Identifying and managing users of UCIAD

The information the UCIAD platform has regarding users can be seen as similar to the ones basic analytics systems have. The user is rarely seen directly, as the interaction is mediated through a “user agent”: a software programme running on a particular computer. Each HTTP request is associated with the ID of the user agent realising it, and the IP address of the corresponding computer. Analytics system have for long realised that the combination of these two parameters was sufficient to recognise a user with a reasonable level of accuracy. The disadvantage however is that the same user can be using different agents (e.g., different browsers) and different computers (or even mobile phones) to access the Web.

In UCIAD, we have the advantage that it is very likely that the user will connect to the UCIAD platform using the same agents and computers they usually use to access the Web, and especially the considered websites. As shown in the mock-up screenshot above, the “settings” the user is using can be detected at the time of logging in, and be attached to the user account. These settings will then be used to aggregate all the activity data that have been realised using the same computer and user-agent, and be added to the set of activity data for the particular user.

In addition, this provides a convenient mechanism to aggregate information realised on different computers and different settings. The user can log again in the UCIAD platform with a different browser, or a different device. When that happens, as described in the figure below, the current setting will simply be added to the list of known settings for this user, and contribute another set of activity data around this particular user.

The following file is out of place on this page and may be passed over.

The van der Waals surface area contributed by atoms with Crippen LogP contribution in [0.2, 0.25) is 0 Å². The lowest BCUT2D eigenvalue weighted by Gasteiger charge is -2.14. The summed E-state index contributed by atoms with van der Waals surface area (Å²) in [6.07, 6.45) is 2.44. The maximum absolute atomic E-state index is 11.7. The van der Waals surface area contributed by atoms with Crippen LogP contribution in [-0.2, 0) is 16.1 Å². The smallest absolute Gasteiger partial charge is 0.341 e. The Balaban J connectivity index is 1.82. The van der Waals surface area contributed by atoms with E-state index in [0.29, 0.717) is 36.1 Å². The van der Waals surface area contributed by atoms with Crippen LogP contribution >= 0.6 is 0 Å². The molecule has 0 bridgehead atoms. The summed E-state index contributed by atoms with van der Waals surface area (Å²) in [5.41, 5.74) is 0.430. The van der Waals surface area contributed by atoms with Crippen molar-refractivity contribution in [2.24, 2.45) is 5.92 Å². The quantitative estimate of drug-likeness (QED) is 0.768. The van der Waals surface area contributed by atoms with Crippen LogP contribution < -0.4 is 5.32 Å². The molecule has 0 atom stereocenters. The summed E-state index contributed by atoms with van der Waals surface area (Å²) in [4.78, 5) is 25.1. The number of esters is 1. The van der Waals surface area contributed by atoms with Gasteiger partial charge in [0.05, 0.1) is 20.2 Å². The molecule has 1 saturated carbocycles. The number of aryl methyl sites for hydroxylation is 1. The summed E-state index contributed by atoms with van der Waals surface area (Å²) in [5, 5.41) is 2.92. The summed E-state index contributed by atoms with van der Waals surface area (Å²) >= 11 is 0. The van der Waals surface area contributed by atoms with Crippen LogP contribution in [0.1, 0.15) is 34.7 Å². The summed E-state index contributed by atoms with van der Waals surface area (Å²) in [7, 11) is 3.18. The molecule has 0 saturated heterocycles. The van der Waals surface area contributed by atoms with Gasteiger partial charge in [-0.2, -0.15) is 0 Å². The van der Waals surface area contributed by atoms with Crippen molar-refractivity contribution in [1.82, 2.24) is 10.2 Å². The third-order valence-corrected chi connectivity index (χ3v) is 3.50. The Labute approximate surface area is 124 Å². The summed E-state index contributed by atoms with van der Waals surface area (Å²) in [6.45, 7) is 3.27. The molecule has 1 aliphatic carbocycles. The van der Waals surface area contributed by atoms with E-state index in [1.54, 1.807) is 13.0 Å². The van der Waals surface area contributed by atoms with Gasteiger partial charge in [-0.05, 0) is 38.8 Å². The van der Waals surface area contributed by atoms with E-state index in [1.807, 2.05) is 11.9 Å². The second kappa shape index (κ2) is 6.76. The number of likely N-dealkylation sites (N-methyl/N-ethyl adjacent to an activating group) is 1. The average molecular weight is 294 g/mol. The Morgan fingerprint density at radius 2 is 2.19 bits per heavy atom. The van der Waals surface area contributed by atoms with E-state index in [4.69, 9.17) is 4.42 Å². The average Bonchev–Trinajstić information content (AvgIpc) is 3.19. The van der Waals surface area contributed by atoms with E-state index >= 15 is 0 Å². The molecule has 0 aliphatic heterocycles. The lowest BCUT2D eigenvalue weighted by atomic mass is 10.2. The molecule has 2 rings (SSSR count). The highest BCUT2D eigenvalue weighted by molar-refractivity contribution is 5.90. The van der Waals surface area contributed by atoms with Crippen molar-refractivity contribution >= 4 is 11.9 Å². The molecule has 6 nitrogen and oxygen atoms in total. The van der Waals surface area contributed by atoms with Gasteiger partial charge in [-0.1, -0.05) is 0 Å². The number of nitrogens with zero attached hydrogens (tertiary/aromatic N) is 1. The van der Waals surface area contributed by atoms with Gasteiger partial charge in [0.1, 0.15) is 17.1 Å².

As explained in the post about reasoning on user centric activity data, managing the activity data regarding a particular user corresponds to creating a sub-graph of the complete graph of raw activity data we collect from logs, based on the information about the known settings of the user. This graph is then being registered in our repository, and the next step is to ensure that the information being provided is restricted to the graph of the logged-in user.

Managing access rights over semantic data

We store, manipulate and reason over activity data using Semantic Web technologies, namely RDF, a triple store with inference capabilities and SPARQL for querying. As part of the UCIAD platform, we needed a mechanism to restrict the queries being sent to only the part of the data that the current user has access to: his/her own subgraph of activity data.